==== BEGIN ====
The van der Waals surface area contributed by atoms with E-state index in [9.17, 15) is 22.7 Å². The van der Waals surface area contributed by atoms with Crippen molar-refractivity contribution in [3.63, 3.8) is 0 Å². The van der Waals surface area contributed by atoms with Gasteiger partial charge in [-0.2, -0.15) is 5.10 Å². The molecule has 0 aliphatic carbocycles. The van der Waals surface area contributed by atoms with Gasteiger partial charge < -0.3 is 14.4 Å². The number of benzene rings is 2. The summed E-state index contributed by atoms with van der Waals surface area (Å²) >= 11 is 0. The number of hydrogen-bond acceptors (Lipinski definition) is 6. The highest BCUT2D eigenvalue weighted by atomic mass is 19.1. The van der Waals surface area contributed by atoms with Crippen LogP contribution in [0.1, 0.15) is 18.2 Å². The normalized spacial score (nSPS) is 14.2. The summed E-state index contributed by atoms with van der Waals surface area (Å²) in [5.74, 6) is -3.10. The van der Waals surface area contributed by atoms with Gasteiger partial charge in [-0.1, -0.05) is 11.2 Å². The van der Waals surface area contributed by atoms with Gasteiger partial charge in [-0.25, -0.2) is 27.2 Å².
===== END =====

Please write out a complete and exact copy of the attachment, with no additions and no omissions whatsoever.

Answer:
The van der Waals surface area contributed by atoms with E-state index in [9.17, 15) is 22.7 Å². The van der Waals surface area contributed by atoms with Crippen molar-refractivity contribution in [3.63, 3.8) is 0 Å². The van der Waals surface area contributed by atoms with Gasteiger partial charge in [-0.2, -0.15) is 5.10 Å². The molecule has 0 aliphatic carbocycles. The van der Waals surface area contributed by atoms with Gasteiger partial charge < -0.3 is 14.4 Å². The number of benzene rings is 2. The summed E-state index contributed by atoms with van der Waals surface area (Å²) >= 11 is 0. The number of hydrogen-bond acceptors (Lipinski definition) is 6. The highest BCUT2D eigenvalue weighted by atomic mass is 19.1. The van der Waals surface area contributed by atoms with Crippen LogP contribution in [0.1, 0.15) is 18.2 Å². The normalized spacial score (nSPS) is 14.2. The summed E-state index contributed by atoms with van der Waals surface area (Å²) in [5.74, 6) is -3.10. The van der Waals surface area contributed by atoms with Gasteiger partial charge in [-0.1, -0.05) is 11.2 Å². The van der Waals surface area contributed by atoms with Gasteiger partial charge in [-0.25, -0.2) is 27.2 Å².